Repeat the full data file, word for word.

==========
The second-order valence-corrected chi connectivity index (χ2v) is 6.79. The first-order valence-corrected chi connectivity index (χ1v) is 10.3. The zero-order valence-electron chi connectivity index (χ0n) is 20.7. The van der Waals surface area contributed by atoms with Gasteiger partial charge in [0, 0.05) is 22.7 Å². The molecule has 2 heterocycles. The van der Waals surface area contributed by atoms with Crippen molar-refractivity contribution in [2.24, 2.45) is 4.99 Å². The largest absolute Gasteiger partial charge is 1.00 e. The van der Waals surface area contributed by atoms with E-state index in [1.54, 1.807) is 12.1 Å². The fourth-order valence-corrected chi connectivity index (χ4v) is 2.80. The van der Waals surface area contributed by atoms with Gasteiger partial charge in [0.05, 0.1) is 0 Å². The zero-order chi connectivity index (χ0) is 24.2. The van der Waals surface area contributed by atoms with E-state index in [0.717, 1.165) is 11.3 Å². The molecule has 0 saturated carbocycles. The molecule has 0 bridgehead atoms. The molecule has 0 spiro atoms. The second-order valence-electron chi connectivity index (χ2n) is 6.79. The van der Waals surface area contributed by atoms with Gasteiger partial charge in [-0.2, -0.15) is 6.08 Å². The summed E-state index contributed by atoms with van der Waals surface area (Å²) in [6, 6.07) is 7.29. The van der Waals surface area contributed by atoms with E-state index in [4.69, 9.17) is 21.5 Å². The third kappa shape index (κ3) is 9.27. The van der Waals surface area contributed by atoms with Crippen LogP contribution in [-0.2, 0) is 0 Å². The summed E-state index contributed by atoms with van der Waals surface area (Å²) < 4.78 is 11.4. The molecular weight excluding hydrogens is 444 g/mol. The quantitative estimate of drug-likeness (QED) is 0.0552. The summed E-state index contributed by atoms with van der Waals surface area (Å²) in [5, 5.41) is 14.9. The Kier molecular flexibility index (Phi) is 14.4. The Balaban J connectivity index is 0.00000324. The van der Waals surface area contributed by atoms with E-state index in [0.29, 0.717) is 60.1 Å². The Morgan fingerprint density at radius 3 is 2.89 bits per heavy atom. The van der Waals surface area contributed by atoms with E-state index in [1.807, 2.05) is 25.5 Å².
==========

The second-order valence-corrected chi connectivity index (χ2v) is 6.79. The first-order valence-corrected chi connectivity index (χ1v) is 10.3. The zero-order valence-electron chi connectivity index (χ0n) is 20.7. The van der Waals surface area contributed by atoms with Gasteiger partial charge in [0, 0.05) is 22.7 Å². The molecule has 2 heterocycles. The van der Waals surface area contributed by atoms with Crippen molar-refractivity contribution in [2.24, 2.45) is 4.99 Å². The largest absolute Gasteiger partial charge is 1.00 e. The van der Waals surface area contributed by atoms with E-state index in [1.54, 1.807) is 12.1 Å². The fourth-order valence-corrected chi connectivity index (χ4v) is 2.80. The van der Waals surface area contributed by atoms with Gasteiger partial charge in [0.05, 0.1) is 0 Å². The zero-order chi connectivity index (χ0) is 24.2. The van der Waals surface area contributed by atoms with E-state index in [0.717, 1.165) is 11.3 Å². The molecule has 0 saturated carbocycles. The molecule has 0 bridgehead atoms. The molecule has 0 spiro atoms. The second-order valence-electron chi connectivity index (χ2n) is 6.79. The van der Waals surface area contributed by atoms with Gasteiger partial charge in [-0.2, -0.15) is 6.08 Å². The summed E-state index contributed by atoms with van der Waals surface area (Å²) in [6, 6.07) is 7.29. The van der Waals surface area contributed by atoms with E-state index in [4.69, 9.17) is 21.5 Å². The third kappa shape index (κ3) is 9.27. The van der Waals surface area contributed by atoms with Crippen LogP contribution in [-0.2, 0) is 0 Å². The summed E-state index contributed by atoms with van der Waals surface area (Å²) < 4.78 is 11.4. The molecular weight excluding hydrogens is 444 g/mol. The quantitative estimate of drug-likeness (QED) is 0.0552. The summed E-state index contributed by atoms with van der Waals surface area (Å²) in [5, 5.41) is 14.9. The Kier molecular flexibility index (Phi) is 14.4. The Balaban J connectivity index is 0.00000324. The van der Waals surface area contributed by atoms with E-state index in [0.29, 0.717) is 60.1 Å². The Morgan fingerprint density at radius 3 is 2.89 bits per heavy atom. The van der Waals surface area contributed by atoms with E-state index in [1.807, 2.05) is 25.5 Å².